- T1b – the tumour is more than 0.5 cm but not more than 1 cm
- T1c – the tumour is more than 1 cm but not more than 2 cm
T2 – The tumour is more than 2 centimetres, but no more than 5 centimetres across
T3 – The tumour is bigger than 5 centimetres across
T4 is divided into 4 groups
- T4a – The tumour has spread into the chest wall
- T4b – The tumour has spread into the skin and the breast may be swollen
- T4c – The tumour has spread to both the skin and the chest wall
- T4d – Inflammatory carcinoma – this is a cancer in which the overlying skin is red, swollen and painful to the touch
NX means that the lymph nodes cannot be assessed (for example, if they were previously removed)
N0 – No cancer cells found in any nearby nodes
Isolated tumour cells (ITCs) are small clusters of cancer cells less than 0.2 mm across, or a single tumour cell, or a cluster of fewer than 200 cells in one area of a lymph node. Lymph nodes containing only isolated tumour cells are not counted as positive lymph nodes
N1 – Cancer cells are in the upper levels of lymph nodes in the armpit but the nodes are not stuck to surrounding tissues
pN1mi – One or more lymph nodes contain areas of cancer cells called micrometastases that are larger than 0.2mm or contain more than 200 cancer cells but are less than 2mm
N2 is divided into 2 groups
- N2a – there are cancer cells in the lymph nodes in the armpit, which are stuck to each other and to other structures
- N2b – there are cancer cells in the lymph nodes behind the breast bone (the internal mammary nodes), which have either been seen on a scan or felt by the doctor. There is no evidence of cancer in lymph nodes in the armpit
N3 is divided into 3 groups
- N3a – there are cancer cells in lymph nodes below the collarbone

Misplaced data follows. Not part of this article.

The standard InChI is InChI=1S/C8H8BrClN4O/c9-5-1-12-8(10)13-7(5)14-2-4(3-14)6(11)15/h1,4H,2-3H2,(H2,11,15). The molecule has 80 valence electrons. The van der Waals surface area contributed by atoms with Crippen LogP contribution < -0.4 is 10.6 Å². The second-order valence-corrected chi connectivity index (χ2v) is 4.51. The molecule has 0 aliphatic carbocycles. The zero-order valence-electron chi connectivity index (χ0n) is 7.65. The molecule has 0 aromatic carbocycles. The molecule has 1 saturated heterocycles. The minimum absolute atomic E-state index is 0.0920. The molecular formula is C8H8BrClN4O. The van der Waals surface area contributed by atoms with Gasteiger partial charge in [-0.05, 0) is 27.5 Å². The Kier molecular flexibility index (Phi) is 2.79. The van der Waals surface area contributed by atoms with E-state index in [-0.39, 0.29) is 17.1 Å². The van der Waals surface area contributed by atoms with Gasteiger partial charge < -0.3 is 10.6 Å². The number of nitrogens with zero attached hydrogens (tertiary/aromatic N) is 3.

- N3b – there are cancer cells in lymph nodes in the armpit and behind the breast bone
- N3c – there are cancer cells in lymph nodes above the collarbone
M0 means that there is no sign of cancer spread
cMo(i+) means there is no sign of the cancer on physical examination, scans or X-rays but cancer cells are present in blood, bone marrow, or lymph nodes far away from the breast cancer – the cells are found by laboratory tests
M1 – means the cancer has spread to another part of the body
Your doctor puts the TNM results together to give you your overall stage. This is usually what the doctor writes on your test forms. So, for example, you might see a tumour described as T2 N0 M0. This would be
- A single tumour 2.1 to 5 cm across
- No evidence of spread to any lymph nodes
- No evidence of spread outside the breast
Putting the staging information into a formula called the Nottingham Prognostic Indicator (NPI) can give some idea of how well treatment may work for an individual person with breast cancer. The NPI can also give some idea of how long a person may live. You can read more about the Nottingham Prognostic Index (NPI) in this section.
Doctors often also use computer programs such as Adjuvant! Online, which use staging information as well as combined results of clinical trials, to help them decide which treatments may work best for individual people.
If you would like more information about anything to do with breast cancer stages, you can contact the Cancer Research UK information nurses. They will be happy to help. You can find detailed information about the number system of breast cancer staging in this section. And there is more about staging cancers generally in our cancers in general section.